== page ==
UNO’s Response to COVID-19 Amidst the Rise in Cases due to the Delta Variant


Hannah Michelle Bussa

“If we are able to control the spread of COVID, we can all go back to doing the things we like to do and feel safer in our community.” Photo courtesy of Unsplash

UNO students returning to campus this fall need to continue to look for updates on COVID-19 guidance.

“The Delta variant is spreading through our community, and is more transmissible than previous variants,” said Dr. Angela Hewlett, an Associate Professor of Infectious Diseases at UNMC and the Medical Director at the Nebraska Biocontainment Unit.

She said the number of COVID patients at UNMC has increased.

“The large (25-bed) COVID care unit at Nebraska Medicine had three COVID patients at the end of June due to low levels of community transmission,” she said. “This unit is now filled with COVID patients, including multiple critically ill patients. Another hospital unit opened and is now filled, and we are now opening a third unit as well.”

Dr. Hewlett said almost all of these patients are unvaccinated.

“This trend is worrisome, and we are headed for a situation that will stress our healthcare system and make it difficult or impossible to care for patients with other illnesses, perform surgeries, et cetera,” she said.

She said places with higher vaccination rates, like Vermont, are not seeing the surging number of cases and hospitalizations.

“The most frustrating part is that this is preventable,” Dr. Hewlett said.

The most powerful tool currently to protect yourself and others from COVID-19 is vaccination. She said vaccination makes every activity safer, from in-person classes to events and housing.

“The vaccines continue to provide a high degree of protection from severe disease, hospitalization and death, so the importance of vaccination cannot be emphasized enough,” Dr. Hewlett said.

The University of Nebraska system, including UNO, announced that COVID-19 vaccination is strongly recommended, but not required, for members of the university community.

“We know that vaccination is the best way to stop the spread of COVID,” the Interim Executive Director for the Office of Health Security, Jane Meza, PhD, said.

Meza said the estimated vaccination rate for UNO students is similar to that in the community. In Douglas County, 52.5% of individuals 20-34 are vaccinated and 67% of individuals 35-44 are fully vaccinated.

“Getting vaccinated is the best protection against COVID-19 and also protects your family, friends, and community,” Meza said.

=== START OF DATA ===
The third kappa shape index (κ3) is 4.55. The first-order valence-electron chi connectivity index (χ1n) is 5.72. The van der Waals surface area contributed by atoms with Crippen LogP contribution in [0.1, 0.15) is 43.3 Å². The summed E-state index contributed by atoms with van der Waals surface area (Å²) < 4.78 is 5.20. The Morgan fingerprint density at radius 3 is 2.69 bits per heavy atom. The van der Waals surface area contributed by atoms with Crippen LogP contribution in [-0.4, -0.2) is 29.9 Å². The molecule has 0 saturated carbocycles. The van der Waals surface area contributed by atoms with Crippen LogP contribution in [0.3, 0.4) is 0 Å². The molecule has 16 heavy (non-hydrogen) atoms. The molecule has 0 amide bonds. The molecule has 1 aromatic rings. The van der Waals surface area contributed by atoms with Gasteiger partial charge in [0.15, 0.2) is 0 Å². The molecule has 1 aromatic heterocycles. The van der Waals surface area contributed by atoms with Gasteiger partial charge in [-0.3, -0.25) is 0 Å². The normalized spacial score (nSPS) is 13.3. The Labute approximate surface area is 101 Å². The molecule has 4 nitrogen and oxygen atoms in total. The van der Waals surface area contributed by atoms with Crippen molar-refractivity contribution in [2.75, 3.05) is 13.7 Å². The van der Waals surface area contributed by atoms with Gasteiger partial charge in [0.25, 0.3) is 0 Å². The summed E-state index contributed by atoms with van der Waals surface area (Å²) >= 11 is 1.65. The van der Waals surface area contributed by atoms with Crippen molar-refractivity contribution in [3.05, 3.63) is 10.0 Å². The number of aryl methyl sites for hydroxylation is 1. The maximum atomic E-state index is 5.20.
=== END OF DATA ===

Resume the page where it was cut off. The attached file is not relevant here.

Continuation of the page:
UNO is working with the Douglas County Health Department to bring free vaccine clinics to campus during move-in at the residence halls and during the first week of classes. In addition to those clinics, vaccines are available from the Douglas County Health Department and can be found on their website.

Beyond getting vaccinated, Dr. Hewlett said people should continue to wear masks indoors.

“There is a high degree of COVID transmission in our community, so all people—vaccinated or unvaccinated—should be wearing masks in indoor settings,” she said. “The Delta variant is inducing very high viral loads in the nose, making person-to-person transmission easy and efficient.”

She said vaccinated people can still contract COVID and carry high viral loads in their nose, so universal masking is necessary with the current high community transmission rate. However, vaccinated individuals are less likely to become infected and will likely have a milder disease if infection does occur.

“Anyone who develops symptoms should get tested, whether they are vaccinated or not,” Dr. Hewlett said.

If students begin to experience COVID symptoms or have other health needs, Meza said they can visit the Nebraska Medicine UNO Health Center, which  is located in the H&K building, by calling 402-554-2374.

“Guidance is constantly changing as more information is gained about the transmission of COVID, the Delta variant, the efficacy of vaccination and many other issues,” Dr. Hewlett said. “It is important to note that constantly changing guidance is a necessary part of managing and mitigating the effects of the pandemic.”

UNO students, faculty and staff can find updates on their campus email and on the UNO website. The UNO COVID Dashboard will continue as well.

“I would like to thank all of our Mavericks for all they are doing to keep the campus safe,” Meza said. “Together, we can have a healthy and safe semester.”

UNO community members can find updates on vaccine clinics, current mask guidance and other measures to keep campus safe in their campus emails.

“Due to surging COVID cases in Nebraska, the US and the world, we need to use all of the tools we have to fight the pandemic, which include layered interventions like vaccination, universal masking, testing, and quarantine or isolation when appropriate,” Dr. Hewlett said. “If we are able to control the spread of COVID, we can all go back to doing the things we like to do and feel safer in our community.”